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I am trying to compile my first Objective-C program. It is just the simple "Programming is fun!" code:

#import <Foundation/Foundation.h>  
int main (int argc, const char * argv[])  
  NSAutoreleasePool * pool = [[NSAutoreleasePool alloc] init];      
  NSLog (@"Programming is fun!");  
  [pool drain];     
  return 0;  

I downloaded the gnustep-msys-system-0.30.0-setup.exe and gnustep-core-0.34.0-setup.exe and installed them in that order. I copied the file named prg1.m (which contain the previous code) to the /GNUstep/msys/1.0/home/username folder. I opened the GNUstep shell and proceeded to issue the following command:

gcc -o prg1 prg1.m -I /GNUstep/System/Library/Headers -L /GNUstep/System/Library/Libraries -lobjc -lgnustep-base -fconstant-string-class=NSConstantString

I get the following output:

In file included from C:/GNUstep/GNUstep/System/Library/Headers/GNUstepBase/GSCo
                 from C:/GNUstep/GNUstep/System/Library/Headers/GNUstepBase/GSVe
                 from C:/GNUstep/GNUstep/System/Library/Headers/Foundation/Found
                 from prg1.m:1:
c:\mingw\include\w32api.h:27:2: warning: #warning WARNING - The w32api.h header
file is deprecated and will be removed. [-Wcpp]
 #warning WARNING - The w32api.h header file is deprecated and will be removed.
In file included from C:/GNUstep/GNUstep/System/Library/Headers/Foundation/NSPor
                 from C:/GNUstep/GNUstep/System/Library/Headers/Foundation/Found
                 from prg1.m:1:
C:/GNUstep/GNUstep/System/Library/Headers/Foundation/NSPort.h:210:3: error: unkn
own type name 'WSAEVENT'
   WSAEVENT              eventListener;

Anyone know why I am getting this error at the end? I have been googling it for a couple of hours without much luck. Any help would be greatly appreciated. Thanks in advance.

share|improve this question
Do you have a previous installation of MinGW ? I just did a fresh installation of GNUstep MSYS System 0.30.0, GNUstep Core 0.34.0 and GNUstep Devel 1.4.0 and i can't reproduce your problem. Also this line c:\mingw\include\w32api.h do not correspond to my installation path : C:GNUstep\include\w32api.h –  Emmanuel Mar 13 '14 at 17:51
That was it. Now I can quit pounding my head against a wall. I had earlier installed MinGw in a different folder and my Path statement was pointing to it. Thanks a bunch. –  TheGump Mar 13 '14 at 21:04
Try to use gnustep-make package to build. And it's a better idea to ask on GNUstep mailing list. –  Fred Frith-MacDonald May 3 '14 at 5:53

1 Answer 1

The issue you have seems to be in the foundation/foundation.h library you downloaded. The real question here is it seems you are using a PC as you downloaded a .exe thus I wonder, why are you programing in Objective-C? The only platform that still uses Objective-C is the iOS/Apple platform which you really can not effectively code for with out an Apple computer. If you just want to learn Objective-C because you plan to get into iOS soon then I understand but if you do not plan to do this then there is no reason to learn Objective-C, you are better off learning Java, C# or C++.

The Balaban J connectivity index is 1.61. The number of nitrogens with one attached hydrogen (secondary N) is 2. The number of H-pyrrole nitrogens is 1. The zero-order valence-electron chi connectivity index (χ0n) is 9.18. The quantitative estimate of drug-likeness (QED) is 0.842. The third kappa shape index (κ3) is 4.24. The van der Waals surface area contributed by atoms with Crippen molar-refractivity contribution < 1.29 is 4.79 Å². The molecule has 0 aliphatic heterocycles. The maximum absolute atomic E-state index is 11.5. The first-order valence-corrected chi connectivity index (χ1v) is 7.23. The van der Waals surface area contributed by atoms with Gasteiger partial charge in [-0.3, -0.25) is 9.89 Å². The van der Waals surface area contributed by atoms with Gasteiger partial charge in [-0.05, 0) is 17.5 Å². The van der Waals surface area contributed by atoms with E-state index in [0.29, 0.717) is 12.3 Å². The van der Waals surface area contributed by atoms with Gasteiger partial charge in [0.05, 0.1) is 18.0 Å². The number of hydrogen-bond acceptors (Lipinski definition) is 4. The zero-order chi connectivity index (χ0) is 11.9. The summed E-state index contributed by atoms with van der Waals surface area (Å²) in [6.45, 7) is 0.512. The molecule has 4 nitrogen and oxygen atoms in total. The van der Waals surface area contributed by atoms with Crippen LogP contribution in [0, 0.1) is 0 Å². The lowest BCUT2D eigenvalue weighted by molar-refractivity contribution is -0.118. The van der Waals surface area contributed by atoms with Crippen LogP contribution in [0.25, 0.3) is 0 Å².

The more specific answer to your question is that WSAEVENT is a signal used in windows threads. Chances are somehow your system is not finding the support for it correctly it may be because the w32api.h was removed which had the reference to where the WSAEVENT was located.

share|improve this answer
He said he was using gnustep which is a port of the Apple frameworks for ObjC so that's not the problem. –  Lance Mar 13 '14 at 15:54
It is actually kinda funny that you are bringing up the iOS/Apple stuff. The reason I am even looking at Objective-C is because the job I recently started has a bunch of older code written in Objective-C and it all runs in the Windows environment. I also wondered why they had used Objective-C and I was just told it was written a long time ago. It isn't required for my job to learn this but it would be useful. –  TheGump Mar 13 '14 at 16:43
Simply because he is using a framework does not mean that it is working correctly there could be an issue with, the release he downloaded, the way he built it, his system setup or many other things so it is completely fair to look into that as a problem. Unfortunately it is all to often that we are left with old code. If you cant get it working another thing you can do is take a look at small-talk. Objective-C was built in a similar fashion so if you know C and Small-Talk you will understand objective-C. –  Dave Mar 13 '14 at 17:42
Understanding Smalltalk and C won't automagically make you understand Objective-C. Memory management in the old code for example. –  Fred Frith-MacDonald May 3 '14 at 6:00

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